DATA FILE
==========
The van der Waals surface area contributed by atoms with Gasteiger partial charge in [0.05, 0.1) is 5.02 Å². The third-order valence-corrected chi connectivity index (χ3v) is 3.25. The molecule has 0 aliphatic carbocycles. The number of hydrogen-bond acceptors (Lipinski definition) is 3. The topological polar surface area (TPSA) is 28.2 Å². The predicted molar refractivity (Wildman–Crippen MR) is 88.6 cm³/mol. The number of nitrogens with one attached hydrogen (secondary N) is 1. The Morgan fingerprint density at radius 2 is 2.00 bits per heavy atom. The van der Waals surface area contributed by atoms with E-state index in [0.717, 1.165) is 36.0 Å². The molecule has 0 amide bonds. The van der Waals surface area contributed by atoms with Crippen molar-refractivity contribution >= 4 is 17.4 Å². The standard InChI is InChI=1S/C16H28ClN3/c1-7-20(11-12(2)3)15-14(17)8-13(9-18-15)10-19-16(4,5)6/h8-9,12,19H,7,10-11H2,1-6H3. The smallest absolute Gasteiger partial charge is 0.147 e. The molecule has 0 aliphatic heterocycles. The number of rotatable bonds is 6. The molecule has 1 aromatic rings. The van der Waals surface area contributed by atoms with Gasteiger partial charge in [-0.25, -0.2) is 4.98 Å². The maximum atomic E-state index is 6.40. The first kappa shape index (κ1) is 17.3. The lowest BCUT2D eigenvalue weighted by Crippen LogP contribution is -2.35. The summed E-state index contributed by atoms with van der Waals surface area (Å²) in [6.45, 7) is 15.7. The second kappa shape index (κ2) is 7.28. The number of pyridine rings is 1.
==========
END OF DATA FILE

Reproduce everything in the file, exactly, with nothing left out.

The van der Waals surface area contributed by atoms with Gasteiger partial charge in [0.05, 0.1) is 5.02 Å². The third-order valence-corrected chi connectivity index (χ3v) is 3.25. The molecule has 0 aliphatic carbocycles. The number of hydrogen-bond acceptors (Lipinski definition) is 3. The topological polar surface area (TPSA) is 28.2 Å². The predicted molar refractivity (Wildman–Crippen MR) is 88.6 cm³/mol. The number of nitrogens with one attached hydrogen (secondary N) is 1. The Morgan fingerprint density at radius 2 is 2.00 bits per heavy atom. The van der Waals surface area contributed by atoms with E-state index in [0.717, 1.165) is 36.0 Å². The molecule has 0 amide bonds. The van der Waals surface area contributed by atoms with Crippen molar-refractivity contribution >= 4 is 17.4 Å². The standard InChI is InChI=1S/C16H28ClN3/c1-7-20(11-12(2)3)15-14(17)8-13(9-18-15)10-19-16(4,5)6/h8-9,12,19H,7,10-11H2,1-6H3. The smallest absolute Gasteiger partial charge is 0.147 e. The molecule has 0 aliphatic heterocycles. The number of rotatable bonds is 6. The molecule has 1 aromatic rings. The van der Waals surface area contributed by atoms with Gasteiger partial charge in [-0.25, -0.2) is 4.98 Å². The maximum atomic E-state index is 6.40. The first kappa shape index (κ1) is 17.3. The lowest BCUT2D eigenvalue weighted by Crippen LogP contribution is -2.35. The summed E-state index contributed by atoms with van der Waals surface area (Å²) in [6.45, 7) is 15.7. The second kappa shape index (κ2) is 7.28. The number of pyridine rings is 1.